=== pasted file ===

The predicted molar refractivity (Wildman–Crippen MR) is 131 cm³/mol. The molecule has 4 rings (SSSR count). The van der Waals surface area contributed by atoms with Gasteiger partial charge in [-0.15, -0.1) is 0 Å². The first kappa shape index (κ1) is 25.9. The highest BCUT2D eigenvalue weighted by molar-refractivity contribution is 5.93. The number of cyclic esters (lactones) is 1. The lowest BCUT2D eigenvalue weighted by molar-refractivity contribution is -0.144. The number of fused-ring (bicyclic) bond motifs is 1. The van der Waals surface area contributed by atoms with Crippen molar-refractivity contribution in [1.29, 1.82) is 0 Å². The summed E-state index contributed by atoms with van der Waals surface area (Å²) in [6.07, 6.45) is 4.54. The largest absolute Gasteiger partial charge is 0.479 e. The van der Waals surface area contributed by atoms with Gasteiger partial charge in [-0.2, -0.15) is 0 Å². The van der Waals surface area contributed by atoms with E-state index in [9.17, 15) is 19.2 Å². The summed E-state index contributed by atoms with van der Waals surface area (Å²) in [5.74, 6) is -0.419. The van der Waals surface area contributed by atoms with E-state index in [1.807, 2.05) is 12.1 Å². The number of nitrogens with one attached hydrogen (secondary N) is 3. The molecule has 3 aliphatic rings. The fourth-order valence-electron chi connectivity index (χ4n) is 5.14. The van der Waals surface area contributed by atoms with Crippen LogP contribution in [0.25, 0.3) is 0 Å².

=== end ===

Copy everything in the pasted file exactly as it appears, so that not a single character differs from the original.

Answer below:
The predicted molar refractivity (Wildman–Crippen MR) is 131 cm³/mol. The molecule has 4 rings (SSSR count). The van der Waals surface area contributed by atoms with Gasteiger partial charge in [-0.15, -0.1) is 0 Å². The first kappa shape index (κ1) is 25.9. The highest BCUT2D eigenvalue weighted by molar-refractivity contribution is 5.93. The number of cyclic esters (lactones) is 1. The lowest BCUT2D eigenvalue weighted by molar-refractivity contribution is -0.144. The number of fused-ring (bicyclic) bond motifs is 1. The van der Waals surface area contributed by atoms with Crippen molar-refractivity contribution in [1.29, 1.82) is 0 Å². The summed E-state index contributed by atoms with van der Waals surface area (Å²) in [6.07, 6.45) is 4.54. The largest absolute Gasteiger partial charge is 0.479 e. The van der Waals surface area contributed by atoms with Gasteiger partial charge in [-0.2, -0.15) is 0 Å². The van der Waals surface area contributed by atoms with E-state index in [9.17, 15) is 19.2 Å². The summed E-state index contributed by atoms with van der Waals surface area (Å²) in [5.74, 6) is -0.419. The van der Waals surface area contributed by atoms with E-state index in [1.807, 2.05) is 12.1 Å². The number of nitrogens with one attached hydrogen (secondary N) is 3. The molecule has 3 aliphatic rings. The fourth-order valence-electron chi connectivity index (χ4n) is 5.14. The van der Waals surface area contributed by atoms with Crippen LogP contribution in [0.25, 0.3) is 0 Å².